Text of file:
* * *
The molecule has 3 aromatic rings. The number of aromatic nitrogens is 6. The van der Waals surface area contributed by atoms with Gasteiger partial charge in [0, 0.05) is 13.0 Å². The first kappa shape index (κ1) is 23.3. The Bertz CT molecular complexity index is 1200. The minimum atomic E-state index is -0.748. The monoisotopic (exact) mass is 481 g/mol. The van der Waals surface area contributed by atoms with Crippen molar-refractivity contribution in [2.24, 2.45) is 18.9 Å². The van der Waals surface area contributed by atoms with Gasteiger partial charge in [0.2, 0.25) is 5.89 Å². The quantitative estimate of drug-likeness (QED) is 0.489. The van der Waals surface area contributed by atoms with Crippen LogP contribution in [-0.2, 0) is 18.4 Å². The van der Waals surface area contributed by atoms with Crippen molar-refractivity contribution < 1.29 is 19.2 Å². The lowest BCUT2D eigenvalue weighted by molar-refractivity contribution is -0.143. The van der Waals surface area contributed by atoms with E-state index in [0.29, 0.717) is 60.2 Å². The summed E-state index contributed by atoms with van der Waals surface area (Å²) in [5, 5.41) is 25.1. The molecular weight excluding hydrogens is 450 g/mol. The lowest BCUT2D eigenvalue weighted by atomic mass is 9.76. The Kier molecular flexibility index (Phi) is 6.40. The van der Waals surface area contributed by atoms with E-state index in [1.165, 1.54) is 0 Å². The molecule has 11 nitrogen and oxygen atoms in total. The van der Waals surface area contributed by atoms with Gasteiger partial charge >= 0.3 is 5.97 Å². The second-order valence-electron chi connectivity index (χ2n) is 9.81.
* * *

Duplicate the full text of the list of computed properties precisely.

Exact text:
The molecule has 3 aromatic rings. The number of aromatic nitrogens is 6. The van der Waals surface area contributed by atoms with Gasteiger partial charge in [0, 0.05) is 13.0 Å². The first kappa shape index (κ1) is 23.3. The Bertz CT molecular complexity index is 1200. The minimum atomic E-state index is -0.748. The monoisotopic (exact) mass is 481 g/mol. The van der Waals surface area contributed by atoms with Crippen molar-refractivity contribution in [2.24, 2.45) is 18.9 Å². The van der Waals surface area contributed by atoms with Gasteiger partial charge in [0.2, 0.25) is 5.89 Å². The quantitative estimate of drug-likeness (QED) is 0.489. The van der Waals surface area contributed by atoms with Crippen LogP contribution in [-0.2, 0) is 18.4 Å². The van der Waals surface area contributed by atoms with Crippen molar-refractivity contribution < 1.29 is 19.2 Å². The lowest BCUT2D eigenvalue weighted by molar-refractivity contribution is -0.143. The van der Waals surface area contributed by atoms with E-state index in [0.29, 0.717) is 60.2 Å². The summed E-state index contributed by atoms with van der Waals surface area (Å²) in [5, 5.41) is 25.1. The molecular weight excluding hydrogens is 450 g/mol. The lowest BCUT2D eigenvalue weighted by atomic mass is 9.76. The Kier molecular flexibility index (Phi) is 6.40. The van der Waals surface area contributed by atoms with E-state index in [1.165, 1.54) is 0 Å². The molecule has 11 nitrogen and oxygen atoms in total. The van der Waals surface area contributed by atoms with Gasteiger partial charge >= 0.3 is 5.97 Å². The second-order valence-electron chi connectivity index (χ2n) is 9.81.